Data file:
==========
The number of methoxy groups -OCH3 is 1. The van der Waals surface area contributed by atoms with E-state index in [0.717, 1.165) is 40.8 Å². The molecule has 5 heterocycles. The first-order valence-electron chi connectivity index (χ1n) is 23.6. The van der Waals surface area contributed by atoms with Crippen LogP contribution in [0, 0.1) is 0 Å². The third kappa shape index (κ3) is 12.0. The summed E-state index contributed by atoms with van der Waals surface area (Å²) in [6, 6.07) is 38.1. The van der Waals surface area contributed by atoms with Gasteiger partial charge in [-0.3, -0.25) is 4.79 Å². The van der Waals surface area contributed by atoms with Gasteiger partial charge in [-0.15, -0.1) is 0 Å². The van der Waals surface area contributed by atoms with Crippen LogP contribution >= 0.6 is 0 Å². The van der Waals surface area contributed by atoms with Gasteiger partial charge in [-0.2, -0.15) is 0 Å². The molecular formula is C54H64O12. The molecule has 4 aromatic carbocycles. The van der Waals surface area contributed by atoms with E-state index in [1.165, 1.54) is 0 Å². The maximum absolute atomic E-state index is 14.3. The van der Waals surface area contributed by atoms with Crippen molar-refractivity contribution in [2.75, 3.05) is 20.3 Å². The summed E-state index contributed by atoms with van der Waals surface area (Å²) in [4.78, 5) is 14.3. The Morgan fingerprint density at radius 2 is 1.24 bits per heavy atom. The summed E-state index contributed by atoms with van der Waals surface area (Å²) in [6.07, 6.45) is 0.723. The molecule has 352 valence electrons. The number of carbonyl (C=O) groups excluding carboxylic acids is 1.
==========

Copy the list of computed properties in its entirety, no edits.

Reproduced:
The number of methoxy groups -OCH3 is 1. The van der Waals surface area contributed by atoms with E-state index in [0.717, 1.165) is 40.8 Å². The molecule has 5 heterocycles. The first-order valence-electron chi connectivity index (χ1n) is 23.6. The van der Waals surface area contributed by atoms with Crippen LogP contribution in [0, 0.1) is 0 Å². The third kappa shape index (κ3) is 12.0. The summed E-state index contributed by atoms with van der Waals surface area (Å²) in [6, 6.07) is 38.1. The van der Waals surface area contributed by atoms with Gasteiger partial charge in [-0.3, -0.25) is 4.79 Å². The van der Waals surface area contributed by atoms with Gasteiger partial charge in [-0.15, -0.1) is 0 Å². The van der Waals surface area contributed by atoms with Crippen LogP contribution >= 0.6 is 0 Å². The van der Waals surface area contributed by atoms with Gasteiger partial charge in [-0.2, -0.15) is 0 Å². The molecular formula is C54H64O12. The molecule has 4 aromatic carbocycles. The van der Waals surface area contributed by atoms with E-state index in [1.165, 1.54) is 0 Å². The maximum absolute atomic E-state index is 14.3. The van der Waals surface area contributed by atoms with Crippen molar-refractivity contribution in [2.75, 3.05) is 20.3 Å². The summed E-state index contributed by atoms with van der Waals surface area (Å²) in [4.78, 5) is 14.3. The Morgan fingerprint density at radius 2 is 1.24 bits per heavy atom. The summed E-state index contributed by atoms with van der Waals surface area (Å²) in [6.07, 6.45) is 0.723. The molecule has 352 valence electrons. The number of carbonyl (C=O) groups excluding carboxylic acids is 1.